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Tuesday, May 24, 2022

Framing an agitation

There is enough evidence to proceed against the kind of mobs that paralysed Punjab this week

Written by The Indian Express |
May 29, 2009 11:43:36 pm

It is so ritualised you are forgiven for changing channels. News TV covers hundreds of stick-wielding,slogan-mouthing protestors injuring cops,setting alight trains,damaging shop fronts,and bringing entire cities to a grinding halt. The coverage of this vandalism is always contextualised and explained by the larger political winds that triggered this storm. One only has to look back to the Gurjjar demand for reservations,solidarity over the plight of Sri Lankan Tamils,or even,most recent,the killing of a Dera Sachkhand Balan leader in Vienna,to see how the mob violence that follows is always justified as being political protest. But giving context to the violence only gives glory to,and ends up obscuring,what candid camera has caught — that this is hooliganism and it is unacceptable. It’s about time we cracked the whip.

The letter of the law is in indelible ink: burning buses,stoning shop fronts and disruption by mobs are penal offences that carry heavy fines and jail time. Evidence is also on easy offer,what with news channels capturing the unabashed rioter for prime time viewing. Why then don’t we ever hear of any of these hoodlums being brought to justice? The main reason these vandals get away is misplaced sympathy and state reluctance. Misplaced sympathy that the Vienna massacre somehow “justifies” or helps “understand” the anger of those “provoked”. State reluctance,because in the political compromises that inevitably ensue — picture the smile-please handshakes that ended the Gurjjar agitation — the government agrees to drop legal charges as part of a political deal.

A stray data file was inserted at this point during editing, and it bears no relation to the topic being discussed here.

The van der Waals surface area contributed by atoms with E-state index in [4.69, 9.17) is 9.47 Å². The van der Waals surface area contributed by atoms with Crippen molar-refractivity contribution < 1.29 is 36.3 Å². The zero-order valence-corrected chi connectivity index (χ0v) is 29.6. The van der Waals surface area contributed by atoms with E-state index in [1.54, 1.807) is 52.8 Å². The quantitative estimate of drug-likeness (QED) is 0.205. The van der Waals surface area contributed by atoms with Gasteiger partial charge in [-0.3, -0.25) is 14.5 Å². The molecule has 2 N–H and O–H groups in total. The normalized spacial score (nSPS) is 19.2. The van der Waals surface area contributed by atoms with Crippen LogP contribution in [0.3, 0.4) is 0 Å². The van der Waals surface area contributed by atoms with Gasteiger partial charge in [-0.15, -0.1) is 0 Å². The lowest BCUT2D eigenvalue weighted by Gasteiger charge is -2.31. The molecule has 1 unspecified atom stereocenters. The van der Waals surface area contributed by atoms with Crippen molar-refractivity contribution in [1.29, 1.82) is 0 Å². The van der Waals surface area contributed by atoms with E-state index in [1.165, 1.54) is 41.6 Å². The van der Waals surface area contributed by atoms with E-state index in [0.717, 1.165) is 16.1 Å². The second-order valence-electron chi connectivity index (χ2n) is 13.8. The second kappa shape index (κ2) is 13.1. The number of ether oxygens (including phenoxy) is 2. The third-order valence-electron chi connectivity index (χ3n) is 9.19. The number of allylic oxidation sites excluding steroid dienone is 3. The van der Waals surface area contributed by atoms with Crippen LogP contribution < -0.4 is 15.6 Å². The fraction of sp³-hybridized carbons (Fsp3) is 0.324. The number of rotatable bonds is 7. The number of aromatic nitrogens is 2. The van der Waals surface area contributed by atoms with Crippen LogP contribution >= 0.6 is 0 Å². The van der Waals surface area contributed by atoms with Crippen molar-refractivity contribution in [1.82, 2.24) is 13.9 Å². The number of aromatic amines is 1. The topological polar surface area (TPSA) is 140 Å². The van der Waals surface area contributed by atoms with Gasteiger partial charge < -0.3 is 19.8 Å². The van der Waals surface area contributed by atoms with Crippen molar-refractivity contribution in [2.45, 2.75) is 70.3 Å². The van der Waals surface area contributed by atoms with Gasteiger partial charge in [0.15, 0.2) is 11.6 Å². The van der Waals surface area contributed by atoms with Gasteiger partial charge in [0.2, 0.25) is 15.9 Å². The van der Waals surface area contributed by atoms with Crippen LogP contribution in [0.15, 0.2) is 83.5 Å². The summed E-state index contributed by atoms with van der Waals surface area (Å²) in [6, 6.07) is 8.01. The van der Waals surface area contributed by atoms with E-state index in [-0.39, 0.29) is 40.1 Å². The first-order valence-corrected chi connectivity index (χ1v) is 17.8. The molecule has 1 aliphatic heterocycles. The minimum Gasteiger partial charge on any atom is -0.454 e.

This is both wrong and unwise. The legal consequences for rioting and thuggery are non-negotiable; the law is not up for barter. The cost to the public (and private) exchequer is also significant. Also,the “go-easy” policy on those who cite political grievances for more temporal damage only encourages law-breakers to look for the next excuse. Taking action against those who rioted in Punjab these last three days offers a test case for the government. Sometimes forgiveness comes with a heavy cost.

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